Passing Down The Gesar Story to Every Generation: An Interview with Gesar Bard Tsering Wangdu

Tsering Wangdu Gesar Bard
Tsering Wangdu (Photo taken from Baidu Baike)

It’s morning. An old Tibetan man approaching his eighties lights some incense, prays, and begins reciting the epic Tibetan classic poem, Gesar, into a worn-out old tape recorder. “Almost every night for the past sixty years, I dream about Gesar. The next day, I record the stories I dreamed from the previous night,” the old man told a reporter.

This old man is the famous Gesar bard Tsering Wangdu, and the story of how he went from vagabond to “national treasure” is a legend in itself. And in today’s modern environment, with its increasingly fast pace of life, he has his own ideas for how to pass on Gesar culture to future generations.
From Vagabond to “National Treasure”
Tsering Wangdu was born to a poor herder’s family in Nagchu, Tibet, in 1933. Both of his parents passed away before his tenth birthday. In accordance with his mother’s last wishes, little Tsering Wangdu went to Mount Kailash to pray that his parent’s souls could attain enlightenment. It was then he began living as a nomad for over ten years.
“During those years, I worshipped at virtually every temple in Tibet. Towards the end, I prostrated around Mount Kailash, Mount Nyenchen Tanglha and Lake Namtso a full 13 times before attaining perfection,” Tsering Wangdu said.
Tsering Wangdu told a reporter that one day, he unwittingly fell asleep on the banks of Lake Namtso. “I had a very long dream. The whole dream was about the story of Gesar.”
“After that, I continued wandering for many years — until 1957 when I started a family and became a herder in the Tangla area of Qinghai Province. Every so often, I told stories to the villagers there,” Tsering Wangdu said.
His fate changed in the 1980s, when the government designated preserving the Gesar epic as one of the key projects of the 6th and 7th Five Year Plans. In 1987, the Qinghai Province Gesar Research Association conducted a one-time comprehensive study of Gesar performers. As a result, Tsering Wangdu was discovered and quickly hired as a bard. He went on to receive such titles as “Gesar Bard”, “State Council-subsidized Expert”, “Outstanding Purveyor of The Gesar” and more.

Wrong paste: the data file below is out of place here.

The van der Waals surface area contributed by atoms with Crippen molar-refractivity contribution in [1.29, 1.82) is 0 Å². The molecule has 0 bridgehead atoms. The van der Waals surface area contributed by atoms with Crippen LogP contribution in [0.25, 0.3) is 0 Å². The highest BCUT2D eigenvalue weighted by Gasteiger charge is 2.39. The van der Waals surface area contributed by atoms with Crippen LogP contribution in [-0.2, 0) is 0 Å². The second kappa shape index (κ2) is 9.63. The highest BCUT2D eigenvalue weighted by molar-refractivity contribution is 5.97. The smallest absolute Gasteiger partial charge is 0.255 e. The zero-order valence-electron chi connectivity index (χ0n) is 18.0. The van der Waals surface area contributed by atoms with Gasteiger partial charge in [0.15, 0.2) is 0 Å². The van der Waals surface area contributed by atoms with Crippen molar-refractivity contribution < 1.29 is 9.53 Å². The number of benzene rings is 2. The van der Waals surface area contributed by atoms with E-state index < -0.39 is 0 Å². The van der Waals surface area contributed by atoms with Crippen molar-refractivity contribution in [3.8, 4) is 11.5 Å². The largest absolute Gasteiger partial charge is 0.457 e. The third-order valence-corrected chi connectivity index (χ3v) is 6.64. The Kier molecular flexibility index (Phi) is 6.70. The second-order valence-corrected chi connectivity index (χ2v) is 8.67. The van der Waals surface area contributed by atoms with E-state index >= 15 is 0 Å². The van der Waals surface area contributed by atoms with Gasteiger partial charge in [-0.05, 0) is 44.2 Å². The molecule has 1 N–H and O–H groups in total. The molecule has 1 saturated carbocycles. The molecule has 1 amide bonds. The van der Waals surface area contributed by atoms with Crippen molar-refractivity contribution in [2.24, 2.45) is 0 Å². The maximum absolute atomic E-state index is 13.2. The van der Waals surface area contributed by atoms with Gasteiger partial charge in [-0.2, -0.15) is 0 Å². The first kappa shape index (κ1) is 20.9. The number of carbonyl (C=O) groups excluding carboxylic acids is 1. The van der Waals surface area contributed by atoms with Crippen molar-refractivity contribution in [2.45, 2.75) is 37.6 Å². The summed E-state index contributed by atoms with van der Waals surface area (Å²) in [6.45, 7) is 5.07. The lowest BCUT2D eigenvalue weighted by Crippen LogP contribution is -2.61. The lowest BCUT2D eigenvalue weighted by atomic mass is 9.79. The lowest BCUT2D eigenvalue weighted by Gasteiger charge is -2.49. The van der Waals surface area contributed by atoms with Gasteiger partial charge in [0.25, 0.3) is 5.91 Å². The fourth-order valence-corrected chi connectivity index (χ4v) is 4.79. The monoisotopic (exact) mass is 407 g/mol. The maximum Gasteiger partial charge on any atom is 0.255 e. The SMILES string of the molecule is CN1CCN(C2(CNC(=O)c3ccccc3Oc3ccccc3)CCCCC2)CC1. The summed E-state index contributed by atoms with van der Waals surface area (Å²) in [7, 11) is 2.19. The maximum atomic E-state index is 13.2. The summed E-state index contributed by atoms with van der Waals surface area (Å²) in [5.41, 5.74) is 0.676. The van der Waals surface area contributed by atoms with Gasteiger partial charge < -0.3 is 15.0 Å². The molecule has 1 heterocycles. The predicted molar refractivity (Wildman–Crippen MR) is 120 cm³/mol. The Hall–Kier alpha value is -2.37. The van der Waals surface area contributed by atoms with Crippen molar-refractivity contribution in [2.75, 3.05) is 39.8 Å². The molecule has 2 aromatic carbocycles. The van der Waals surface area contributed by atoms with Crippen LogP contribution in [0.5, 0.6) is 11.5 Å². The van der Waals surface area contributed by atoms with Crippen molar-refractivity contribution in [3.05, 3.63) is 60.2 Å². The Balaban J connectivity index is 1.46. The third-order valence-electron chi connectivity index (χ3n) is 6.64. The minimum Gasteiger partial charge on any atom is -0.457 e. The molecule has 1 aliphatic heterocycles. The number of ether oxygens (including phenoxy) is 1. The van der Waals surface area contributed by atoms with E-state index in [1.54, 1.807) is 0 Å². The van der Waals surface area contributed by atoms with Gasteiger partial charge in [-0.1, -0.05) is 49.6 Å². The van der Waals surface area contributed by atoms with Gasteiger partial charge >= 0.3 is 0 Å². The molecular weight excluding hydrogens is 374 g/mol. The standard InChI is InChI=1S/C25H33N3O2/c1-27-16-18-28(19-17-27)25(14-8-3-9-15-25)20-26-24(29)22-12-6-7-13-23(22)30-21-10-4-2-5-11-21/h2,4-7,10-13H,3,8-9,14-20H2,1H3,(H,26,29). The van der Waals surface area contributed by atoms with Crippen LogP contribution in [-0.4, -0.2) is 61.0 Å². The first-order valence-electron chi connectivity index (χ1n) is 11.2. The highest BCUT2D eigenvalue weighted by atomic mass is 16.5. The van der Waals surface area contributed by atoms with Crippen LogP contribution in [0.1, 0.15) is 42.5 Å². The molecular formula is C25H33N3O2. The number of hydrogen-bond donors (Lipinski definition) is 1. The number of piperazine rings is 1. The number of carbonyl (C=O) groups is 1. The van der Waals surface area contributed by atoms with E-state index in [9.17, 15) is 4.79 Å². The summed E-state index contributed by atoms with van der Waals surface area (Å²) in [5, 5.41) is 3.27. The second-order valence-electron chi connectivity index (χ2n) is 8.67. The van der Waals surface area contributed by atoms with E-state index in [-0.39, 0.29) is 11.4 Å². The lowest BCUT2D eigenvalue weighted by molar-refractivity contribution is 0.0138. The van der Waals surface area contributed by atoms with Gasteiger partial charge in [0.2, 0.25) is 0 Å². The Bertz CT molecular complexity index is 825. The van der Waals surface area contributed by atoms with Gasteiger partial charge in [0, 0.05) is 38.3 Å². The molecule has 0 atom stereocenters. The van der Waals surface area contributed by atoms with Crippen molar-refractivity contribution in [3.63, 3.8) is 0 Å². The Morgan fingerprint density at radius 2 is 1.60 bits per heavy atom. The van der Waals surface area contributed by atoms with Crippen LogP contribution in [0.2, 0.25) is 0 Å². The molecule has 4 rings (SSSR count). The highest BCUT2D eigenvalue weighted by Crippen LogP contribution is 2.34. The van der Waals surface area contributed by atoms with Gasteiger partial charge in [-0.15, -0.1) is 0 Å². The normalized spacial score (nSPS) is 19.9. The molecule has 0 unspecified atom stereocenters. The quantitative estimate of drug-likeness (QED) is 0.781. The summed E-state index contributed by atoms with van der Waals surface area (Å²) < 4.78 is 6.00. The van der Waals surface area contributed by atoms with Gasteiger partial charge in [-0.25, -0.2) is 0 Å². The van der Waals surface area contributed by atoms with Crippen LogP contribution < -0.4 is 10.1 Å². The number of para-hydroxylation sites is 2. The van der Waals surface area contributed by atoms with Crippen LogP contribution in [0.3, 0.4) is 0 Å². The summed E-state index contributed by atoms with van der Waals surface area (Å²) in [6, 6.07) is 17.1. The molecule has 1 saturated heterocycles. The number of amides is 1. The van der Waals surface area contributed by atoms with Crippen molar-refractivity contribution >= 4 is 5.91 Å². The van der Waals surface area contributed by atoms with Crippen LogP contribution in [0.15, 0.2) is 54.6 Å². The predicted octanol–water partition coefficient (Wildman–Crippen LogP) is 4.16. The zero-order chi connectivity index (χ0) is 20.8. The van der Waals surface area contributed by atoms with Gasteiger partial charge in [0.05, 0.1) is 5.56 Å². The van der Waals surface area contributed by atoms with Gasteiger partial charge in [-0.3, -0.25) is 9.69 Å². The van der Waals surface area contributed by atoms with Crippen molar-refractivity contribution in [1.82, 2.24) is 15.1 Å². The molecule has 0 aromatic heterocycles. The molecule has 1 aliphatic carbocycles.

As of recently, Tsering Wangdu has recorded eleven rare works, including “Athar Shardzong”, “Five Auspicious Wishes”, and “The Battle of Rhino Ridge”, all of which were previously in danger of being lost to history. In words, his recordings represent over three million characters.
Fears of “Losing The Art along with The Artist”
The Gesar, which has been labeled the “Iliad of the East”, took form around the 10th century AD, and it was passed down orally throughout the generations. It developed into a massive, roughly 20 million-character-long work — a number that surpasses the length of all of the “Four Epics” combined. The Gesar epic is also one of the world’s few remaining “living epics” that folk artists continue to perform and pass on by oral recital.
Tsering Wangdu admits that along with the increasingly fast pace of modern society, Gesar culture faces a dwindling audience. “Nowadays, young Tibetans listen to popular music, watch blockbuster films — There aren’t many young people who actually want to listen to me sing anymore.”
Tsering Wangdu also believes the limited impact of his art form outside of Tibetan areas represents another inhibiting factor to the proliferation of Gesar culture. “Now, there are more and more people interested in Gesar, but for the most part its impact is limited to academic circles.”
Tsering Wangdu believes it is not enough to rely solely on recordings to preserve, protect and develop Gesar culture. “Another fascinating aspect of Gesar is the interaction between the performer and the audience. If it were possible to record the scene of the performance, it would aide research into Gesar,” Tsering Wangdu said.
Preservation and Development on Multiple Levels
Tsering Wangdu told a reporter that today’s young “Gesar” performers integrate modern stage techniques into their performances. “Performers wear armour, hold whips — It’s as if Gesar himself has come down to the realm of humanity. The audience loves it.”
In recent years, a Chinese language version of Gesar steadily made progress towards publication. A Chinese language version of the epic poem, translated by the Qinghai Province Gesar Research Association, was published by a university-affiliated publishing house at the beginning of this year. Around the same time, Gansu Ethnic Publishing House recently released “The Gesar Children’s Literature Series”. “The more complete the Chinese editions are, the better. I hope more and more people enjoy ‘Gesar’ through reading,” Tsering Wangdu said.
Tsering Wangdu also added, “Children today love Harry Potter. I believe Gesar is much more imaginative than Harry Potter. Gesar can be made into a feature film or animation, and this would cause more children to fall in love with the story.”
Finally, Tsering Wangdu concluded the interview by emphatically sharing this thought to a reporter: “I’m old, but I’m not old-fashioned. As long as something is good for the preservation of Gesar culture, I’m in favour of it. The Gesar story must be passed on to every generation to come.”
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